Lately I've sold off a few less-used pieces of guitar equipment and bought some fancy new gear. The first among these is the Boss Micro BR-80, technically known as the Boss Micro BR BR-80, presumably brought to you by Boss's department of redundancy department. At any rate, the BR-80 replaces my trusty Korg Pandora PX5D. The Pandora was a great unit and I loved it, but after a couple of years using the PX5D and it's predecssor, I was itching for something different.
The Boss Micro BR-80 is similar in many respects:
- About the size of a portable cassette recorder
- Runs on AA batteries (or separate charger)
- Includes a hundred built-in guitar amps and effects
- Includes dozens of drum tracks and backing tracks
- Easily record or solo over the backing tracks
- Built-in tuner and metronome
- Goofy product name and model number
Where the Boss Micro BR-80 excels is:
- High quality Boss COSM guitar effects & amp models
- Includes the capabilities of the Boss eBand jam-along system
- You can add your own MP3 backing tracks
- Built-in multi-track recorder
- Stereo microphone for recording live music
- Includes an SD card, USB interface and cable
Personally, I find the COSM modeling of guitars, effects and amps to be better than the PX5D. You've got your basic amps (Fender Tweed, Blackface, Vox, Marshall), effects (Distortion, Overdrive, Delay, Chorus...) and dozens of presets. Of course, this is just a personal preference and it greatly depends on the effects you use. But the basic Rock and Blues settings are quite good and somewhat easier to tweak than the PX5D. That said, you can easily spend hours fiddling with the effects rather than playing. So best to pick a few settings add them to the user settings and get playing.
In addition, having the eBand capabilities and built-in jam tracks is great for practicing. Some of the loops are quite short (a mere 40 seconds captures pretty much any 12 bar blues) and they are not as sophisticated as Line 6's JM4 Looper's "infinite Jams." But they are decent and Boss has made a library of backing tracks available on their site. More importantly, you can add your own backing tracks as MP3 or WAV files. So if you've got a library of backing tracks from instructional books or CDs, this is great way to take them with you wherever you go.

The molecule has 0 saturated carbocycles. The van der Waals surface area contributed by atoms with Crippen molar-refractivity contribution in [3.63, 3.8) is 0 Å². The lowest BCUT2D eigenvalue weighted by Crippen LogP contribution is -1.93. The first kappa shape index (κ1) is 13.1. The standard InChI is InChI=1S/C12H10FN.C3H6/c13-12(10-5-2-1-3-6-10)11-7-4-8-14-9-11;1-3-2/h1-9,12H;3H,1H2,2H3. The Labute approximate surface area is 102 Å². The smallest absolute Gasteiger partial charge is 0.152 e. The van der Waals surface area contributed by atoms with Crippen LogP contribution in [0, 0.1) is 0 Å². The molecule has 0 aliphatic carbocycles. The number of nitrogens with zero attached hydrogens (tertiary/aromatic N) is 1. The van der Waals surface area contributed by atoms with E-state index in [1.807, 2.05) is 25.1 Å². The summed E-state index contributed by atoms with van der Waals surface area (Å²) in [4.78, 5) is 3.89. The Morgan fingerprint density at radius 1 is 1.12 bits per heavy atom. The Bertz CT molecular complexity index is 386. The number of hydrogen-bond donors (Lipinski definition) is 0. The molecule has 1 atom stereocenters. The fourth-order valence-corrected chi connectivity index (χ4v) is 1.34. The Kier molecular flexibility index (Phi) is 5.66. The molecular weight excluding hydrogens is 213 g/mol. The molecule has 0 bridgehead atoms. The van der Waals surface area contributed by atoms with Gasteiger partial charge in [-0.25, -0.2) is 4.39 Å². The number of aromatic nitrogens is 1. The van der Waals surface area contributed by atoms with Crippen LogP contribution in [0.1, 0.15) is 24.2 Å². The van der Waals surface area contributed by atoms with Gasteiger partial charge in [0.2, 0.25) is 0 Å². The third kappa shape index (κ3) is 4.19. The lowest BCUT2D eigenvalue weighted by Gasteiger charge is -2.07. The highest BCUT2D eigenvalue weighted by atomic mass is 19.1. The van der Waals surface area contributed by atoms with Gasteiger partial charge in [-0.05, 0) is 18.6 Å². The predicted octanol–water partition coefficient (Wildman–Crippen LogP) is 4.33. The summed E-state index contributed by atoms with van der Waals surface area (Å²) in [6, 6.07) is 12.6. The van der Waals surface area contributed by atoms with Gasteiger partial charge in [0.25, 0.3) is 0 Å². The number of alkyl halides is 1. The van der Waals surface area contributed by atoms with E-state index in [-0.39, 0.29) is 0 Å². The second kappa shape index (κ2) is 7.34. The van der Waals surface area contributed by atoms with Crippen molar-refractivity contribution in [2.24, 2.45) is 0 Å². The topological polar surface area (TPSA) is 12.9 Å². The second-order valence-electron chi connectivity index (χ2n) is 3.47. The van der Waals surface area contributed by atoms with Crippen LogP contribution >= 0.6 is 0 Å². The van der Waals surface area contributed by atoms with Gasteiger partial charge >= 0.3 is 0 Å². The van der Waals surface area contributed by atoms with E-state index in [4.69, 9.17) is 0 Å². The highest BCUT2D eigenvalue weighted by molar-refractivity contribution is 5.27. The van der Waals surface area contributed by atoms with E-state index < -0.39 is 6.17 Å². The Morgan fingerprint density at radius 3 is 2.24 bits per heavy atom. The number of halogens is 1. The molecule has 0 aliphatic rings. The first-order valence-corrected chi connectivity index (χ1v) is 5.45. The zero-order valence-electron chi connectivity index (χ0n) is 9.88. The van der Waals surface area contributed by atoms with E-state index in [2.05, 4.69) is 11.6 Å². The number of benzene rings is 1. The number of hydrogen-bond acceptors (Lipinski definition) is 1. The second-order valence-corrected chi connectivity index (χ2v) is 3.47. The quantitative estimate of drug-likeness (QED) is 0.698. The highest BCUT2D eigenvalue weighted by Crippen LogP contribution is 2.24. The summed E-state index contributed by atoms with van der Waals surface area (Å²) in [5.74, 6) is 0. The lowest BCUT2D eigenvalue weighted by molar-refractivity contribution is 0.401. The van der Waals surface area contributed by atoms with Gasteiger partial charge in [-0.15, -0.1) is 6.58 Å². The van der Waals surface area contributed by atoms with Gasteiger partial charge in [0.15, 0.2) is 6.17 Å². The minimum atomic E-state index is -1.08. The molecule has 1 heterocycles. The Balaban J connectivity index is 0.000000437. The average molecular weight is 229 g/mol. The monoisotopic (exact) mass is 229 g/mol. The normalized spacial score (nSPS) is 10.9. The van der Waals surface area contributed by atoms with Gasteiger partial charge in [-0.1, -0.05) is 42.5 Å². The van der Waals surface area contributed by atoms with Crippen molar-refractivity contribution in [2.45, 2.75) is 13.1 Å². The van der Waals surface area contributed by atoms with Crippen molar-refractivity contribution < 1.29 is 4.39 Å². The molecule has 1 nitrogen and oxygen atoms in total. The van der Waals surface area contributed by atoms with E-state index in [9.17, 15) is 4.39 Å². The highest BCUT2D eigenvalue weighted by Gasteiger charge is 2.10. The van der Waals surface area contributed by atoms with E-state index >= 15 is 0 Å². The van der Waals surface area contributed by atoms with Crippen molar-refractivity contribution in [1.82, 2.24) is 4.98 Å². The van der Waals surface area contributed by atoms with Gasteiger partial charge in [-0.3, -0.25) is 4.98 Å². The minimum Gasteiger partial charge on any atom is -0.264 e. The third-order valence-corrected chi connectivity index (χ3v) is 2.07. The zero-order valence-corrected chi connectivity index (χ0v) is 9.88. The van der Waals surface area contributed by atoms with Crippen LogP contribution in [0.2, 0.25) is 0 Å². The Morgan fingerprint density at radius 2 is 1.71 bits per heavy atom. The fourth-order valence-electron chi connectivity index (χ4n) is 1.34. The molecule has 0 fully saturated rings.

The Micro BR-80 also includes the eBand's "center cancel" technology that enables you to reduce the guitar and vocal tracks from standard MP3 files to create your own backing tracks. While that sounds good in theory, I've found that the results are much less impressive. You can eliminate some mid-range or high-frequency sound that might come from a solo, but you also lose a lot of the overall sound. You can customize how this works to focus on left, center or right, or certain frequencies or depth, but the quality depends on just how isolated the sound is that you're trying to eliminate. If it's a solo in the left channel at a high frequency, you have a good shot at it. But if you're trying to eliminate the rhythm guitar, it'll be much less effective.
I haven't even tapped into the live recording or multi-track capabilities yet. But even without those, I consider the Micro BR-80 to be a great device. It's small enough to fit into any gig bag and easy enough to use that you don't need the manual. Most of the time.
If you're looking for a portable device for guitar effects and backing tracks, I recommend the Boss Micro BR-80. For around $300 street price it's not the cheapest device out there, but it's got some built-in capabilities that give it a lot of versatility.